When it comes to encouraging his patrons to consider the environment, Darrell Guest has one weapon - humour.
"If they ask me for carrier bags, I joke and say no," said the Briton who arrived in Abu Dhabi 17 months ago to launch and manage Slices, a chain of organic bistros, the first of which opened on January 2.
The joke is Mr Guest's reminder that once used, bags become waste and that often, items are already packaged so well that an extra bag is unnecessary.
It is a refreshing attitude in a country where the hungry diner often faces a lengthy obstacle course before takeaway food can actually be consumed. Inside the bag is a box, inside the box is a plastic container, inside the container is some cling wrap and inside the cling wrap is the food.
Such over-packaging is a problem experts are all too familiar with.
"I am concerned about the way we look at food packaging and other forms of packaging," said Meerah Taryam, awareness and education manager at the Sharjah waste management company, Bee'ah.
It is hard to put an exact figure on how much unnecessary waste is created by restaurants and supermarkets, she said, but anecdotal evidence suggests there are plenty of opportunities to save.
"Whenever you order food from a restaurant, there is an excessive amount of packaging that comes with it," she said. "You are kept busy opening all the different bags and boxes."
At supermarkets too "we have developed this culture where the food we buy needs to come wrapped in plastic and paper", she said.
While avoiding all packaging is not possible, responsible companies can ensure that the packaging they use is sustainable. This is what Mr Guest does. Boxes at Slices are made of recycled paper and so are cups, which are also lined with a thin layer of a biodegradable polymer inside. Cup lids are also made of the eco-polymer, obtained from sugar cane.
"I do not like plastic, I never have," said Mr Guest. "It is not good for the planet."
But sourcing the right packaging is not easy. Mr Guest gets his from Taiwan as there is no local supplier. His order not only takes longer to arrive, but must also be made in bulk - a minimum of 25,000 items at a time.
Yet Slices is an exception in the UAE, where most takeaway restaurants use plastic. The reason is cost, said Mr Guest. For example, one of the coffee cups used at his restaurants costs Dh1 - but just one third of a fils for a polystyrene cup.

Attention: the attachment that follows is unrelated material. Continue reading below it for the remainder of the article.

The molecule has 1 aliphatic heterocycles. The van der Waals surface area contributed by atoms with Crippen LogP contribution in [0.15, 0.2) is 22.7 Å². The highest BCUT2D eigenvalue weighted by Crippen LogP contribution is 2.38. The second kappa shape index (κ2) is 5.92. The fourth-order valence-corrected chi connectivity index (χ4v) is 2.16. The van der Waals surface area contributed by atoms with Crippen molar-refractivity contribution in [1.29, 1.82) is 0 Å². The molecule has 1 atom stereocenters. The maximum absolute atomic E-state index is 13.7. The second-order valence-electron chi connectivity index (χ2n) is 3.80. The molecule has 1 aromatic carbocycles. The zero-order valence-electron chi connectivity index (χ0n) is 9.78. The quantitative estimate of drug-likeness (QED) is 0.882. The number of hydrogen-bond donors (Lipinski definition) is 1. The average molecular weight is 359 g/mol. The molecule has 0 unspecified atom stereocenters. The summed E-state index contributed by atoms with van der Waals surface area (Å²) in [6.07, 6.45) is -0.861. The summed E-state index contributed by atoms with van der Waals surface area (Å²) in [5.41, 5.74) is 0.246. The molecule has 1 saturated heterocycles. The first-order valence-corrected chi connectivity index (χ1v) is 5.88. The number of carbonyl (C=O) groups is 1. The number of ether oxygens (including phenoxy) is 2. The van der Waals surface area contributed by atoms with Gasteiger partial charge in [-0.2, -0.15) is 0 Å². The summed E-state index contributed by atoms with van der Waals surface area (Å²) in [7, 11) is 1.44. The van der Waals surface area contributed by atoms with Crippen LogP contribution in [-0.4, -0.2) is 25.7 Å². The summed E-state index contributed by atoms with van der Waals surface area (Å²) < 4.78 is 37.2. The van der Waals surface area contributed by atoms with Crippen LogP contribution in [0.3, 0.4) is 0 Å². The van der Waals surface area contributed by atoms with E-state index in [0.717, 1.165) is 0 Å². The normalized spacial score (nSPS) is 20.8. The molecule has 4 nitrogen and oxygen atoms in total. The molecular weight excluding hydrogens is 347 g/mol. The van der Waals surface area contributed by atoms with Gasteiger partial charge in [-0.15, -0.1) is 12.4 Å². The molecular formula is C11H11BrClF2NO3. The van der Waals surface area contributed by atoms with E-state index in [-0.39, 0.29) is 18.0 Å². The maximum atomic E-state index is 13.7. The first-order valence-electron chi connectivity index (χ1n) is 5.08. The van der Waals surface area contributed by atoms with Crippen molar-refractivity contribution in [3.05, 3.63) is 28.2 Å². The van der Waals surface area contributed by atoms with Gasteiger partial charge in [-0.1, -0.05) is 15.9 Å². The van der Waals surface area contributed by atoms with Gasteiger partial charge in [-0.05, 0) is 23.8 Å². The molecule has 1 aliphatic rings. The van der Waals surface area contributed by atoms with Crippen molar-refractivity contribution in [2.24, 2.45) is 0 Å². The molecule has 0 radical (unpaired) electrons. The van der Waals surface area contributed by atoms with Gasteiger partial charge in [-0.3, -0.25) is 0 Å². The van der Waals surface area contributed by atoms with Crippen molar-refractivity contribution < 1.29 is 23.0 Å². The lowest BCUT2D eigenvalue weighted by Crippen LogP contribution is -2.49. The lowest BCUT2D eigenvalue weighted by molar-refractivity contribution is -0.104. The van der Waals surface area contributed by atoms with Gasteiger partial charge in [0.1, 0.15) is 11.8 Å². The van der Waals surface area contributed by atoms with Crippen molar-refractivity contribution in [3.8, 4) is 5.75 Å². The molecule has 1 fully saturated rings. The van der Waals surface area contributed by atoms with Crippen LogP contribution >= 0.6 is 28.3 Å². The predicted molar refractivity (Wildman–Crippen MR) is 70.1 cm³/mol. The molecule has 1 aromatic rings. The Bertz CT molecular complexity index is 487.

"Plastic is cheap. It is easier to get hold of, customise and design and it is easy to manufacture," he said.
Nils El Accad, chief executive officer of the Organic Foods and Cafe, the country's first supermarket for organic products, expressed a similar opinion.
"[Sustainable packaging] is more expensive and it is a lot of work getting it. It is not easily available, you have to search for it," said Mr El Accad. "Plastic bags - the guys come around all the time, trying to get your business."
Mr El Accad tries to avoid plastic as much as possible in his stores, only using it at the fruit and vegetable counter and for meat trays. In 2005 he became the first company owner in the country to introduce reusable shopping bags. Customers who come without one have to pay 75 fils for a large bag made out of recycled paper.
"Some of them are not very happy but some think it is a good idea. You always have both sides," he said.
His stores also reuse the cardboard boxes that products are packed in. Once the products are unpacked and placed on the supermarket shelves, the boxes are placed at the till and given to customers free.
Reusing the boxes is common in European shops and "does not take a lot of effort", he said. "All retailers should do that. Why they do not do it, who knows," he said.
"Change starts with yourself. It is a lot easier not to change than to do it. But if someone really wants to, they will change."